The industrial revolution was a movement for change from agriculture to industry. It began during the 1780s, at the same time as the French and American Revolutions. Like most other revolutions the industrial revolution in Great Britain had many causes. The main five are, change in farming practices, population growth, food surplus, natural resources and a supply of markets.
As new approaches to farming became known in Great Britain, the amount of crops produced increased drastically. Because of the good weather many farmers were able to have more successful harvests and increase the size of their farmland. New plants were able to grow because of the milder climate. Now farmers could afford to sell their crops and buy other manufactured goods. Farmers could also afford newer and better transportation. Transportation like trains made it easier to get food to other places. It also took less time, so crops were less likely to spoil. Changes in farming then lead to another cause of the Industrial revolution; food surplus.
As farmers had better harvest and crops they soon started selling their extra crops. With new farming methods it was possible to produce more and more foods. The food not only was able to feed the entire population but it was enough to export to other countries, too. This made many people in Britain very wealthy. Cotton was in high demand, and the extra money made by the crops sold made it possible to open factories. Overall the food surplus made it possible for people to profit from their extra crops.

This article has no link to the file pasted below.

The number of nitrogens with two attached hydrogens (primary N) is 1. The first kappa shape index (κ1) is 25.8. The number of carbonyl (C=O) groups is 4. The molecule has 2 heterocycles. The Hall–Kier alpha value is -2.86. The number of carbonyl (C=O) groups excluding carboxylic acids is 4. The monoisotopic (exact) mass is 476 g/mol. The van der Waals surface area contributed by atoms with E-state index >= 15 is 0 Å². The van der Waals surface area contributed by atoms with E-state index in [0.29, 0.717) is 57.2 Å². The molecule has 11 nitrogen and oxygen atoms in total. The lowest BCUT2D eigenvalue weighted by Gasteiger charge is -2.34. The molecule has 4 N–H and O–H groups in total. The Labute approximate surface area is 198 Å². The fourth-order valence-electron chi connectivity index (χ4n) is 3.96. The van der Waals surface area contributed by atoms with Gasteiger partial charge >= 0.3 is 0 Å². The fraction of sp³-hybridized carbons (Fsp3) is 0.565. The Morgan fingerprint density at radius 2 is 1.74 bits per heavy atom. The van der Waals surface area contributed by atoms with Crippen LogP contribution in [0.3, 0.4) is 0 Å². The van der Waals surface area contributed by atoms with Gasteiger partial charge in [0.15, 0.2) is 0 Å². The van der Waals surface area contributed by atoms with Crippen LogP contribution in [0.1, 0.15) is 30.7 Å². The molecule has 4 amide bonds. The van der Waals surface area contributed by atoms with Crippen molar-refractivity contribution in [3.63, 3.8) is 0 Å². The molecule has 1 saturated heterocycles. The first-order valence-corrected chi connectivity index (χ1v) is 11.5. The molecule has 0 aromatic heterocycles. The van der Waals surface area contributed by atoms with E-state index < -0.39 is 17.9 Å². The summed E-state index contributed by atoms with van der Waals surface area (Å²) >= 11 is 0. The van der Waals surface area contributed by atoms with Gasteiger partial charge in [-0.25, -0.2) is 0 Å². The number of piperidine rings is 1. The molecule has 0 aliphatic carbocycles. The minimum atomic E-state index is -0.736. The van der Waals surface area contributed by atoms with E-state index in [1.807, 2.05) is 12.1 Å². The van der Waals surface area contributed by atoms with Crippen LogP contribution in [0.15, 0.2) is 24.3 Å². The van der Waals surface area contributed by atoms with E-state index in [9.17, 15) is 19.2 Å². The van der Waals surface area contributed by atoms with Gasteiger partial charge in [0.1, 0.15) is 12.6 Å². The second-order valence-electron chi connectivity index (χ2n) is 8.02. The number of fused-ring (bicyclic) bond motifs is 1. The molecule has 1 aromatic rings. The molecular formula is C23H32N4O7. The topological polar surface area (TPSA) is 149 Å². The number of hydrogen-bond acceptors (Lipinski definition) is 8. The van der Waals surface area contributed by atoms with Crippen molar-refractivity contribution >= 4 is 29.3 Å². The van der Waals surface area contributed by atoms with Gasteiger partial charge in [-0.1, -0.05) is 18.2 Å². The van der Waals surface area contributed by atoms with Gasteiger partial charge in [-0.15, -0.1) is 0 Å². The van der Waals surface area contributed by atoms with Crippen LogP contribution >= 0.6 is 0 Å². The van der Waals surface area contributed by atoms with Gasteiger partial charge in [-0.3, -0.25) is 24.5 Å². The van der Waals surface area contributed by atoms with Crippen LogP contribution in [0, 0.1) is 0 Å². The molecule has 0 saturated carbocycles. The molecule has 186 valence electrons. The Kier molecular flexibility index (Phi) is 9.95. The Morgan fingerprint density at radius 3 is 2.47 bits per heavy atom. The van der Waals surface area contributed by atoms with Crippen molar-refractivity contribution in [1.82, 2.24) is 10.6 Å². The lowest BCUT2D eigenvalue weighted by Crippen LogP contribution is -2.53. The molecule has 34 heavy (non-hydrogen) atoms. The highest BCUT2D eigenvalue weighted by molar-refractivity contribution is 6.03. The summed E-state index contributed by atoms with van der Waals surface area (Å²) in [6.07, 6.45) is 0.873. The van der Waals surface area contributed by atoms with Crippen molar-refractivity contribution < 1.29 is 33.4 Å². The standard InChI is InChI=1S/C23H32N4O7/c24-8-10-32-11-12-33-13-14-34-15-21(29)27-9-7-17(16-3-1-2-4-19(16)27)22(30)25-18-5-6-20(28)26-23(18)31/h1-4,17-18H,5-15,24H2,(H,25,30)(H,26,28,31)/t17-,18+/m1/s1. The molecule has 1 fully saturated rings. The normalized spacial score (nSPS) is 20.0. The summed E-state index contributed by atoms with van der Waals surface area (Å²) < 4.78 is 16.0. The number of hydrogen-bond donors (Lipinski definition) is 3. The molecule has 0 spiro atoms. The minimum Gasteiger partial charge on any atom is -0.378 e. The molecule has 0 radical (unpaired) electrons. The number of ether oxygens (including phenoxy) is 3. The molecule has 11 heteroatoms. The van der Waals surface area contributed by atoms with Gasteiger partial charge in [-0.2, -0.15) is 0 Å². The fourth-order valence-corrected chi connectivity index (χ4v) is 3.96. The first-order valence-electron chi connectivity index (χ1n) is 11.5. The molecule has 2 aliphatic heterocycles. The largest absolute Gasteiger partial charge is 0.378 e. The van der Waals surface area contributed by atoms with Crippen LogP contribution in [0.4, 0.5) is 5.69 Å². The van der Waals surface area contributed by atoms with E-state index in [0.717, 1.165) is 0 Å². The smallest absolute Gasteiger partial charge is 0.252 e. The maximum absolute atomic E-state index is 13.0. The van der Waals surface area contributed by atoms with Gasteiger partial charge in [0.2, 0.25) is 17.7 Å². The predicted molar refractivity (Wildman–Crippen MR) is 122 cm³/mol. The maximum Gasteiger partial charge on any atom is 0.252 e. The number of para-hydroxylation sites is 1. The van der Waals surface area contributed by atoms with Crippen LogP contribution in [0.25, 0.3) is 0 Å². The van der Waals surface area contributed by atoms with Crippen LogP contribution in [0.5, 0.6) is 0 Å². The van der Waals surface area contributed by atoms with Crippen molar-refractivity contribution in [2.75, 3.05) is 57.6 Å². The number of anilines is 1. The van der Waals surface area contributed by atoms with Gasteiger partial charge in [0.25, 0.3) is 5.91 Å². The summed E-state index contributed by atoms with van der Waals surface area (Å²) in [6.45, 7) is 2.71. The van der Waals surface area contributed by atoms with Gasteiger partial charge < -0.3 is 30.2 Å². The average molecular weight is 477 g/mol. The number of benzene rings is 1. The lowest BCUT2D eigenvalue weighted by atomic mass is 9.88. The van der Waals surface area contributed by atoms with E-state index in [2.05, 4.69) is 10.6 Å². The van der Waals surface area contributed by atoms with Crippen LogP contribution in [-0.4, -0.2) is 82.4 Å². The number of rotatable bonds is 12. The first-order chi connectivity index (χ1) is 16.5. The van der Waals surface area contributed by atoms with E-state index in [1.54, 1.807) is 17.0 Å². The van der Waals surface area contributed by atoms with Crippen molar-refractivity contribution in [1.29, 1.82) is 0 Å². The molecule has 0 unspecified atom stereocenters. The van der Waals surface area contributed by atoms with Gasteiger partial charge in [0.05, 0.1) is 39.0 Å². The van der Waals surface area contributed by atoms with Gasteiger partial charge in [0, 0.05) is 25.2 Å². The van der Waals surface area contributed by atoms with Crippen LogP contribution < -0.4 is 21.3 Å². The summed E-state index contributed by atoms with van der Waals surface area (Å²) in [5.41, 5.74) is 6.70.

Because of the food surplus the British population grew. People were able to eat fresher and healthier foods. Which lead to a longer life expectancy. The population also affected the number of people able to work in cotton factories. The work force was much larger during the Industrial revolution. Even more new factories opened; the demand for cotton cloth was higher than ever....